How to tell if you have a fussy eater 1-3 years

Fussy eating during toddlerhood is a completely normal part of your child’s development, with up to half of all children showing fussy behaviour towards food in their first 24 months1.

You’ve probably experienced how strong-willed your toddler can be, and that includes making decisions about whether to eat, or not eat, the food you offer them. Keep in mind also, that children do have different taste preferences than adults and their appetites can change from one day to the next. Sometimes life is just too exciting, and toddlers are so busy exploring, they haven’t time to pause to eat!

Common reasons why children may be fussy eaters

  • Distracted during mealtime
  • Too tired
  • Asserting their independence
  • Not hungry
  • Unfamiliar foods
  • Toddlers may need to eat, touch or taste food 15 to 20 times before they learn to like it.

Top tips if you have a picky eater

Although most of the time there’s no need to worry about a little fussiness, it is important that your toddler gets the nutrients they need for healthy growth and development. There are a number of things you can try to help ensure they are getting the nutrition they need:2-4

  • Try to offer a choice of foods from a particular food group. If they don’t like one food, another option that they prefer may contain similar levels of nutrients.
  • Aim for regular mealtimes – that way your toddler is more likely to be hungry and ready for their meal. Including small healthy snacks throughout the day may encourage them to eat more at mealtimes.
  • Don’t make a fuss if your toddler doesn’t want the meal you offer. Just take it away and offer it later when they’re hungry, rather than give them something different.
  • The aim is for your toddler to at least try the food on their plate. Giving it with something you know they do like can help. Don’t give up, as toddlers may need to see a particular food on the plate 10-15 times before being willing to taste it!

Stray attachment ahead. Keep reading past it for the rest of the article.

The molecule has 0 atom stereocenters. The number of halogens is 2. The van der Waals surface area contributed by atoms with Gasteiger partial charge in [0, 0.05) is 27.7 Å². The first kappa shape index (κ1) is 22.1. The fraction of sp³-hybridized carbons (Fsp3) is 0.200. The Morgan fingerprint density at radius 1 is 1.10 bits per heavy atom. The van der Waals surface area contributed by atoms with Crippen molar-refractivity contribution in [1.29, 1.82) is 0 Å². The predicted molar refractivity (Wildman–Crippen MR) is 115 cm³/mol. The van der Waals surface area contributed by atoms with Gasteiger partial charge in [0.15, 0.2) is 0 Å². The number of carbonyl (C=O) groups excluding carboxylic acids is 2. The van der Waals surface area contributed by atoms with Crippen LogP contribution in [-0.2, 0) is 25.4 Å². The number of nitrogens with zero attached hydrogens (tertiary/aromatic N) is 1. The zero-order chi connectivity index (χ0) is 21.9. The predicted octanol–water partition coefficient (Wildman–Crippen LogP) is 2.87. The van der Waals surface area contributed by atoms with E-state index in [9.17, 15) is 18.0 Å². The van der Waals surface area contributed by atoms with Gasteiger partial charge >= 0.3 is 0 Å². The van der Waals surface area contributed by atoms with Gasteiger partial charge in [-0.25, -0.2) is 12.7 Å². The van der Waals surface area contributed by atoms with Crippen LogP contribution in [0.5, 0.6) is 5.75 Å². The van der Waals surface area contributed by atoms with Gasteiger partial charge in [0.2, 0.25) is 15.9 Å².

• Involve your toddler in shopping, growing, and preparing food. This can help build their interest and enjoyment in food.

When they’re old enough, it’s a good idea to include them in your family mealtime – they’re ready to eat the same as you.

Tips for fussy eaters

Why try Novalac Fruits Toddler Milk?

If you feel your child may not be eating enough at mealtimes, isn’t getting adequate nutrients from their food or needs a nutritious snack, try Novalac Fruits, a premium toddler milk with a real fruit* difference.

Containing essential vitamins and minerals including vitamin C, A and B vitamins, iron, zinc and calcium, Novalac Fruits Toddler Milk provides the nutrition your toddler needs to support normal immunity, cognitive function, growth and development.#

Plus the addition of 20% real fruit* for a taste your toddler will love.

Where to buy


1. Carruth BR, et al. J Am Diet Assoc 2004;104(Suppl 1):57–64.

2. Healthy eating habits for kids (suitable for 1 – 8 years). Raising children network. Available at: Accessed 2 June 2020.

3. Getting the best start in life: All about childhood nutition. Dietitians Assoc. Aust. Available at: Accessed 2 June 2020.

4. Eat For Health, Australian Dietary Guidelines. Australian Government NHMRC Department of Health and Ageing, 2013.

*Contains 20% banana and apple fruit puree. Novalac Fruits Toddler Milk is a formulated supplementary food for young children aged 1–3 years for use as part of a healthy diet when energy and nutrient intake may not be adequate.

#When consumed as part of a healthy diet: Contains Iron and Vitamin D to support normal growth and development. Iron contributes to normal cognitive development. Zinc and Vitamin C help support normal immune system function.

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Breastmilk is best for Babies

Before proceeding, please read the important notice below.

Breastfeeding is best for babies and has many benefits, such as protecting your baby from infection while their immune system develops. It is important that you eat a healthy, balanced diet in preparation for and during breastfeeding. Infant formula is designed to replace breast milk when an infant is not breastfed. Combining breast and bottle feeding in your baby’s first weeks of life may reduce your supply of breast milk, and reversing a decision not to breastfeed is difficult. The social and financial implications of using infant formula should be considered when choosing a method of feeding. Always follow the manufacturer’s instructions when preparing and using infant formula, including proper sterilisation of bottles and using boiled water. Improper use of an infant formula may make your baby ill. Always consult your doctor, midwife or health care professional for advice about feeding your baby.

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